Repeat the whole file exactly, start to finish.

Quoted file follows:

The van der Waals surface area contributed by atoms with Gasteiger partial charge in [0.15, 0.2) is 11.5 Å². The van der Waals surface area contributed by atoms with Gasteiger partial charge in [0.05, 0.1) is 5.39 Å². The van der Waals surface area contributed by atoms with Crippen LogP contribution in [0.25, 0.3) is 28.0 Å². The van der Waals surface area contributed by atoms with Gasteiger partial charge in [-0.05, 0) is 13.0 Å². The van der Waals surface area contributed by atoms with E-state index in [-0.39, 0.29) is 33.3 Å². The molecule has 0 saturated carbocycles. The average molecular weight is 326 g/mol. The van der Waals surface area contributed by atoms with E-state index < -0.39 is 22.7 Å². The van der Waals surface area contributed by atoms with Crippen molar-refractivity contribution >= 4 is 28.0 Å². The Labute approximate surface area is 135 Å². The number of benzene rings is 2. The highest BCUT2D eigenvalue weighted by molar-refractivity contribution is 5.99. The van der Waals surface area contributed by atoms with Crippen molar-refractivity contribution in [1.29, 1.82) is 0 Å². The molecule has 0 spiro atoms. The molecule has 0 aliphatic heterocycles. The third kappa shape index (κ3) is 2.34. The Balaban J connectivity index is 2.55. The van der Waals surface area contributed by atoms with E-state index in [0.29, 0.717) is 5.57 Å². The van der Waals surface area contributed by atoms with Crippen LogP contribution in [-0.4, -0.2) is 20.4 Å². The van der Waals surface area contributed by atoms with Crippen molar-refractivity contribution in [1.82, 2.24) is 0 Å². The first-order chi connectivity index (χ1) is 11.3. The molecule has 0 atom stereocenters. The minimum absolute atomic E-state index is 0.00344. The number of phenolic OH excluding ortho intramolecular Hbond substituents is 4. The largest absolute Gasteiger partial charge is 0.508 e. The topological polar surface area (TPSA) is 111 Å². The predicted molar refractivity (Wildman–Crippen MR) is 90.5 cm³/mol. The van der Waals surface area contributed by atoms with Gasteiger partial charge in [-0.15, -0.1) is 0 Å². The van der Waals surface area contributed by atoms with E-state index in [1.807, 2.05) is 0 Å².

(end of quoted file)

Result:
The van der Waals surface area contributed by atoms with Gasteiger partial charge in [0.15, 0.2) is 11.5 Å². The van der Waals surface area contributed by atoms with Gasteiger partial charge in [0.05, 0.1) is 5.39 Å². The van der Waals surface area contributed by atoms with Crippen LogP contribution in [0.25, 0.3) is 28.0 Å². The van der Waals surface area contributed by atoms with Gasteiger partial charge in [-0.05, 0) is 13.0 Å². The van der Waals surface area contributed by atoms with E-state index in [-0.39, 0.29) is 33.3 Å². The molecule has 0 saturated carbocycles. The average molecular weight is 326 g/mol. The van der Waals surface area contributed by atoms with E-state index < -0.39 is 22.7 Å². The van der Waals surface area contributed by atoms with Crippen molar-refractivity contribution >= 4 is 28.0 Å². The Labute approximate surface area is 135 Å². The number of benzene rings is 2. The highest BCUT2D eigenvalue weighted by molar-refractivity contribution is 5.99. The van der Waals surface area contributed by atoms with Crippen molar-refractivity contribution in [1.29, 1.82) is 0 Å². The molecule has 0 spiro atoms. The molecule has 0 aliphatic heterocycles. The third kappa shape index (κ3) is 2.34. The Balaban J connectivity index is 2.55. The van der Waals surface area contributed by atoms with E-state index in [0.29, 0.717) is 5.57 Å². The van der Waals surface area contributed by atoms with Crippen LogP contribution in [-0.4, -0.2) is 20.4 Å². The van der Waals surface area contributed by atoms with Crippen molar-refractivity contribution in [1.82, 2.24) is 0 Å². The first-order chi connectivity index (χ1) is 11.3. The molecule has 0 atom stereocenters. The minimum absolute atomic E-state index is 0.00344. The number of phenolic OH excluding ortho intramolecular Hbond substituents is 4. The largest absolute Gasteiger partial charge is 0.508 e. The topological polar surface area (TPSA) is 111 Å². The predicted molar refractivity (Wildman–Crippen MR) is 90.5 cm³/mol. The van der Waals surface area contributed by atoms with Gasteiger partial charge in [-0.15, -0.1) is 0 Å². The van der Waals surface area contributed by atoms with E-state index in [1.807, 2.05) is 0 Å².